Ethereum (ETH) 2.0 release may be delayed again after developers postponed updating the network’s proof-of-stake algorithm for June 2020, Cointelegraph reported on May 15. Given all of the factors associated with the long-awaited release, the development team’s statements can be interpreted as an almost official promise. Or, as the developers say, “carefully” optimistic, which means that the critical update is not yet in sight.
The main reason for pointing out this cautious optimism is the presence of several bugs in the system that the Ethereum team wants to fix when other platforms successfully launch their proof-of-stake networks. Why is it taking Ethereum so long to implement its final update phase before it is really scalable, and this delay can mean that Ethereum 2.0 loses the scalability race?
The true scalability of Ethereum is constantly faced with obstacles on the way to a complete and functional system that, with its unlimited product range, can exceed the market in a completely new scope. However, the fix has apparently slowed development progress as other projects compete to start staking and outperform Ethereum.
Ethereum 2.0 was originally scheduled for release in January 2020. However, the phase of finding and fixing code vulnerabilities is a long and tedious process for every project, and it is not always possible to assess the time required for these tasks. Routines such as security checks, deletion, detection and correction of errors can take months or even endless because the code itself is an infinite sequence that can never be refined.
According to Rongjian Lan, chief technology officer at blockchain startup Harmony, planning and performing a large amount of technical work on a blockchain is more complicated when it comes to new technologies like sharding. He said to Cointelegraph:
“The coordination and consistency of data between fragments requires a very careful protocol design so that the entire system is secure and stable. There are also many more corner cases to consider that are not present in an unfragmented blockchain, mainly thanks to new elements such as networking, cross-fragment transactions and reorganization. Eth 2.0 must build all of this on the Eth 1.0 legacy, which brings additional compatibility problems to the image. “
Since clients are responsible for storing the data in a blockchain and checking the blocks, it is important that they are fully synchronized. Most of the seven individual clients currently being developed for Ethereum 2.0 are working to optimize Schlesi, the first multi-client Ethereum 2.0 test network that simulates the core network environment. After the successful tests by Schlesi, the developers of Ethereum decided to set up a more formal test network, in which several customers are planned for June 2020.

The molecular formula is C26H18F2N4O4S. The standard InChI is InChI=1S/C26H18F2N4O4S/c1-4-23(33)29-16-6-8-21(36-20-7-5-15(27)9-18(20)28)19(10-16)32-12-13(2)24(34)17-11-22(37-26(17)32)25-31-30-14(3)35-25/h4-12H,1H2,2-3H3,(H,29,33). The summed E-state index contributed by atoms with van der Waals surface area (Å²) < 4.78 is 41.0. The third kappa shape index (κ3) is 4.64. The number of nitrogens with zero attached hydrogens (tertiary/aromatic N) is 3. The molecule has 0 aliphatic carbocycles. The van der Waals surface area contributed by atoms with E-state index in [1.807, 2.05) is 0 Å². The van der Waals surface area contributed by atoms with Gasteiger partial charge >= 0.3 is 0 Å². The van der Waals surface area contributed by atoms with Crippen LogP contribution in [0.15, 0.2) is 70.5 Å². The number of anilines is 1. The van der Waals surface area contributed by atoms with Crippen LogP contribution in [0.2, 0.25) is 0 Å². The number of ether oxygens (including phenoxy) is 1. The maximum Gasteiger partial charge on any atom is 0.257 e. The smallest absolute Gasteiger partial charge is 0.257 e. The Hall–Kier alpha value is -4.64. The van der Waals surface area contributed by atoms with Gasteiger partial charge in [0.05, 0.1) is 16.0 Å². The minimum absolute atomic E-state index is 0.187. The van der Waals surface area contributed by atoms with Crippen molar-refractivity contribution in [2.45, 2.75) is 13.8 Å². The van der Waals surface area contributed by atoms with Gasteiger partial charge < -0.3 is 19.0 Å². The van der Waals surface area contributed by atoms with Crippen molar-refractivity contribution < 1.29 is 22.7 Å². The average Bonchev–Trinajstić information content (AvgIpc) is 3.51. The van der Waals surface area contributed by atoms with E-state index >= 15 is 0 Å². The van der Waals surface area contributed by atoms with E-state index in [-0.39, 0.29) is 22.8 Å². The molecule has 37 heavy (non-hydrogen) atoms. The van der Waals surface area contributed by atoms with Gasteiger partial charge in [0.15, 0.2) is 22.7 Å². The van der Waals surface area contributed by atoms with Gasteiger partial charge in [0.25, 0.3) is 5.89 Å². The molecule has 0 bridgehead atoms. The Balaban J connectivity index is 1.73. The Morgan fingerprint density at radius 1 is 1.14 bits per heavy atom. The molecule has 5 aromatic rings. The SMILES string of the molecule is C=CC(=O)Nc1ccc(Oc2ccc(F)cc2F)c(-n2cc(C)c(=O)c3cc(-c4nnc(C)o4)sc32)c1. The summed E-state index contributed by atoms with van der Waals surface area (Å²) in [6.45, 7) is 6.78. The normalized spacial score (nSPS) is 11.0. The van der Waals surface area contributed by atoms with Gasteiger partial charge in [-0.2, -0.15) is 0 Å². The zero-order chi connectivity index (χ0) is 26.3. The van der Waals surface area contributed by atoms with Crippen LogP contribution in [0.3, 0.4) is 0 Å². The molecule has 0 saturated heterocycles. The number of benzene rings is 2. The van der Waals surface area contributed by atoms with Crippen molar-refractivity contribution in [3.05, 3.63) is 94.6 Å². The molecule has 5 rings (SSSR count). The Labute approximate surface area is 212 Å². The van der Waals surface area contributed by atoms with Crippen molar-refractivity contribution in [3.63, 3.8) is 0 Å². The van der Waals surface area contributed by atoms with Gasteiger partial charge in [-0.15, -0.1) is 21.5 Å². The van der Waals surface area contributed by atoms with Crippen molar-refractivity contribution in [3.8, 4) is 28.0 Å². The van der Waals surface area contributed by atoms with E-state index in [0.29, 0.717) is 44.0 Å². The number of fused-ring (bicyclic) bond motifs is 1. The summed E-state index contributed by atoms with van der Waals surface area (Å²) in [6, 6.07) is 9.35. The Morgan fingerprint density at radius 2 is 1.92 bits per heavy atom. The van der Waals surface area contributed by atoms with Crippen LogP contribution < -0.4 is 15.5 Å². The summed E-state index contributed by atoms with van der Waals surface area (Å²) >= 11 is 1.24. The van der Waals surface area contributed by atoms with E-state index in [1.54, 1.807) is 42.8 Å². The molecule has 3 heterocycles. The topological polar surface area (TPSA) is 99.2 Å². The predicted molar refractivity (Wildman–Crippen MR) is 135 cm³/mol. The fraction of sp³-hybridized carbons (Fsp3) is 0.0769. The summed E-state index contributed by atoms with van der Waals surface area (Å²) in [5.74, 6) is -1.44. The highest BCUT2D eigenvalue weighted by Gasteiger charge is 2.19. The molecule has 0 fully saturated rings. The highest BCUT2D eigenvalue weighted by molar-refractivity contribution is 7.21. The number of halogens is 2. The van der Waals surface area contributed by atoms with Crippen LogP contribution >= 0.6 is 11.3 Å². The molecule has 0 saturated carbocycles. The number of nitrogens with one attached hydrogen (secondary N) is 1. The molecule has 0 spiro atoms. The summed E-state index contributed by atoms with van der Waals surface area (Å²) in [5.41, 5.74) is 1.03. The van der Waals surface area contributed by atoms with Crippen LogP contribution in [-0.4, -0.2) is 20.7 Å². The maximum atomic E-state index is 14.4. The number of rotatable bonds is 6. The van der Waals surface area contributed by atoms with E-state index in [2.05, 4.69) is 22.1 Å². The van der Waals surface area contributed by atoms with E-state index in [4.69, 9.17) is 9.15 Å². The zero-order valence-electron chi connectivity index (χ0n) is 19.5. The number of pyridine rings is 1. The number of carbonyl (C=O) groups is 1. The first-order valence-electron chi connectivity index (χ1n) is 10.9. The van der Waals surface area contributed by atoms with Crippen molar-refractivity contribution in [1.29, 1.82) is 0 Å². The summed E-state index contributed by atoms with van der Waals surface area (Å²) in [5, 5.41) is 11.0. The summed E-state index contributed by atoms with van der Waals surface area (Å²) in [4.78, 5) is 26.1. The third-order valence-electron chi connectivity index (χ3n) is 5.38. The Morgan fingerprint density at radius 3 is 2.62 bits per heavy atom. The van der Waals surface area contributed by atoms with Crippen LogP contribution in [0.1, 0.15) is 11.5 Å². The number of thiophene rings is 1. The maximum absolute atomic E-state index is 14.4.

Seven ETH 2.0 client implementations are currently available: The Ethereum Foundation Trinity, Prysm Labs Prysmatic, Sigma Prime Lighthouse, Status Nimbus, Lodestar ChainSafe, Teku PegaSys and Cortex Nethermind.
The development team followed the so-called “First Specification” approach to create the basis on which every customer can operate. The workload was enormous, since the approach initially involves the completion of the entire protocol design, followed by the actual implementation process. This “multi-tenancy paradigm” leads to delays because human resources, according to project manager Danny Ryan, are insufficient to ensure optimal development.
The fact is that multiple clients are critical to maintaining a high level of network security and the development team is apparently unwilling to compromise security for an optimal startup time. Even if that means breaking some promises and move the start.
To speed up the polishing of the system, the bug bounty program offers “hunters” from $ 1,000 to $ 20,000 for critical bugs that can break the chain. The reward program runs in parallel with the phase 0 specification audit, which is carried out to ensure that the network can move on to the next stage of development in preparation for the launch.
Complex structural and management problems